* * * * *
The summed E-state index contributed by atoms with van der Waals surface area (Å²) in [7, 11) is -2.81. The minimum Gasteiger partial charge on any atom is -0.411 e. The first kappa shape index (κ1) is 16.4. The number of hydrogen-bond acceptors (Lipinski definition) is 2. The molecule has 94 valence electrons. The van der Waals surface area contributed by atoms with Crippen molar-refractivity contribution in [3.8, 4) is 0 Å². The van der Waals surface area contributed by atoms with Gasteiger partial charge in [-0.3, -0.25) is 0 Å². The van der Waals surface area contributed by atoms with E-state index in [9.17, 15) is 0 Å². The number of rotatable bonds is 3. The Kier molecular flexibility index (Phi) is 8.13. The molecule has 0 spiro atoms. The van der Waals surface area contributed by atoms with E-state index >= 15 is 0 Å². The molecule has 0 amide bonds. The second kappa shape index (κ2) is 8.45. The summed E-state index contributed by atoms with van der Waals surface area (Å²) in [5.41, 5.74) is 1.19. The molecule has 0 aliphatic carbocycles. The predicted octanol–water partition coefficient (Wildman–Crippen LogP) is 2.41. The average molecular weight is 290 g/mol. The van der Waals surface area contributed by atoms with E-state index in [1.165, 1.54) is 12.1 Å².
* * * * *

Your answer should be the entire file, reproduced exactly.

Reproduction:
The summed E-state index contributed by atoms with van der Waals surface area (Å²) in [7, 11) is -2.81. The minimum Gasteiger partial charge on any atom is -0.411 e. The first kappa shape index (κ1) is 16.4. The number of hydrogen-bond acceptors (Lipinski definition) is 2. The molecule has 94 valence electrons. The van der Waals surface area contributed by atoms with Crippen molar-refractivity contribution in [3.8, 4) is 0 Å². The van der Waals surface area contributed by atoms with Gasteiger partial charge in [-0.3, -0.25) is 0 Å². The van der Waals surface area contributed by atoms with E-state index in [9.17, 15) is 0 Å². The number of rotatable bonds is 3. The Kier molecular flexibility index (Phi) is 8.13. The molecule has 0 spiro atoms. The van der Waals surface area contributed by atoms with E-state index >= 15 is 0 Å². The molecule has 0 amide bonds. The second kappa shape index (κ2) is 8.45. The summed E-state index contributed by atoms with van der Waals surface area (Å²) in [5.41, 5.74) is 1.19. The molecule has 0 aliphatic carbocycles. The predicted octanol–water partition coefficient (Wildman–Crippen LogP) is 2.41. The average molecular weight is 290 g/mol. The van der Waals surface area contributed by atoms with E-state index in [1.165, 1.54) is 12.1 Å².